Education Trends

Personalized Learning Isn’t About Tech

The key is giving students the decision-making tools they need to shape their own learning experiences.

March 30, 2018
Teacher connecting with a student personally in a classroom
©Shutterstock/Monkey Business Images

Many teachers shy away from personalization due to its complexity. While the ultimate goal of technology-powered personalized learning is to minimize this complexity, the typical approach of pairing students with individualized content is reductive, at best.

Scalable and sustainable personalized learning environments should instead maximize the power and potential of individuals and strengthen interpersonal connections. Technology-powered personalized learning simply cannot provide this.

Personalizing learning doesn’t necessitate investing hundreds of dollars per child in expensive hardware or applications—but it does require an investment in people and in fostering relationships between them. This investment can be as minimal as a few simple changes in mindset and practice, ones that move away from personalizing for students and toward personalizing with them.

The best part is, you may already be doing some of these things, and it’s critical to name them so you can continuously improve them.

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First: Teach Social and Emotional Skills to Foster Autonomy

Culture is everything in a personalized classroom, which is why it’s critical for educators to invest in the people who build the classroom culture—the students. It’s a common misconception that personalized learning is controlled solely by teachers or a digital platform. In my experience, personalization is more sustainable if the students play a role in shaping their own experiences.

By proactively teaching social and emotional skills, we teach students how to make responsible choices and shape their experience autonomously. This autonomous decision-making allows them to play a significant role in the act of personalizing their own learning.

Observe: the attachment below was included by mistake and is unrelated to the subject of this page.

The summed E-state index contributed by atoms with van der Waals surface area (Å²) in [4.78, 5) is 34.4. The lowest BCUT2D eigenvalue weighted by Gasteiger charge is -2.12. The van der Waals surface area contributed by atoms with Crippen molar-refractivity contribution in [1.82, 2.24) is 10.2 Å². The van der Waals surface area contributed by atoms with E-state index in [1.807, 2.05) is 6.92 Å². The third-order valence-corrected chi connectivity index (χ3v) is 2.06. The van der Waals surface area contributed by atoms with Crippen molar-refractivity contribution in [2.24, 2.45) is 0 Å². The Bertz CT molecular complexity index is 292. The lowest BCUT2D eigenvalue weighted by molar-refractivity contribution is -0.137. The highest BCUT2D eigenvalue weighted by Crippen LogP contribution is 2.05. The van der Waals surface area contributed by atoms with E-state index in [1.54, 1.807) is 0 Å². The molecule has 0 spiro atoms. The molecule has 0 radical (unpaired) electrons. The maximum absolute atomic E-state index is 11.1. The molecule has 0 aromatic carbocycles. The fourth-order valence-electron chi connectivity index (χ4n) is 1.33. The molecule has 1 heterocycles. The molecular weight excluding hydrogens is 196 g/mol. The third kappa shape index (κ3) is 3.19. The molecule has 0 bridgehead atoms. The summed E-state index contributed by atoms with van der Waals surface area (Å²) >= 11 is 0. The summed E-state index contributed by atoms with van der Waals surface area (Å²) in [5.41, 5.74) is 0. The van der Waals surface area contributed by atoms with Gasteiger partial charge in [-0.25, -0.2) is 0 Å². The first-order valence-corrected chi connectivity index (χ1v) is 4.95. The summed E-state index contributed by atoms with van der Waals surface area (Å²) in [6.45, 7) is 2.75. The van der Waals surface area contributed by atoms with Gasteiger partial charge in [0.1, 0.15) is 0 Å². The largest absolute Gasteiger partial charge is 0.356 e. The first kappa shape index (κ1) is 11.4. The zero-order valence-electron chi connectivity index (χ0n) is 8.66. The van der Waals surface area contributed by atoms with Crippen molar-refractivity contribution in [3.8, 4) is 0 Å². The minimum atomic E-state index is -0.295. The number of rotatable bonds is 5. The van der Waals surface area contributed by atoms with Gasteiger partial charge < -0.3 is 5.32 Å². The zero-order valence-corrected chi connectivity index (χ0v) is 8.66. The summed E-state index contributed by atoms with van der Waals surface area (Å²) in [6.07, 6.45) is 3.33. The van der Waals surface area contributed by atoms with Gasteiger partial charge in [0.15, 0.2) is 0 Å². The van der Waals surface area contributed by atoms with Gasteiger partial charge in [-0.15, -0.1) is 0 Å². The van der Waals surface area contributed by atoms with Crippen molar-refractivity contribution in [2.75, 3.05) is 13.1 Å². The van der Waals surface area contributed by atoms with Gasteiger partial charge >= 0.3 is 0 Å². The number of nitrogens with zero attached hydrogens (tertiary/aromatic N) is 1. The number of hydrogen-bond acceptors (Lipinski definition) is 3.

To achieve this, I start the year explicitly teaching emotional awareness and regulation using Leah Kuypers’s Zones of Regulation, a framework intended to foster self-regulation and emotional control that I refer to throughout the school day. Originally developed for students with autism, it guides students to be aware of their emotions and impulses and to become independent in controlling them.

When building routines for simple tasks like gathering materials, self-starting new tasks, taking risks, and rebounding from mistakes, I use Responsive Classroom’s interactive modeling, a widely accepted practice for not only showing students how to perform routines, but also helping them understand why such routines are important. The teacher models first, explaining each of the steps she takes along the way. Next, a few classmates model the routine, and then the whole class performs it. Interactive modeling concludes with focused reflection on students’ demonstration of the routine through positive reinforcement and compassionate redirection, when necessary.

By explicitly building routines and social and emotional competencies, we set students up for later success when they must make choices autonomously.

Second: Build a Standards-Aligned Curriculum That Includes Student Choice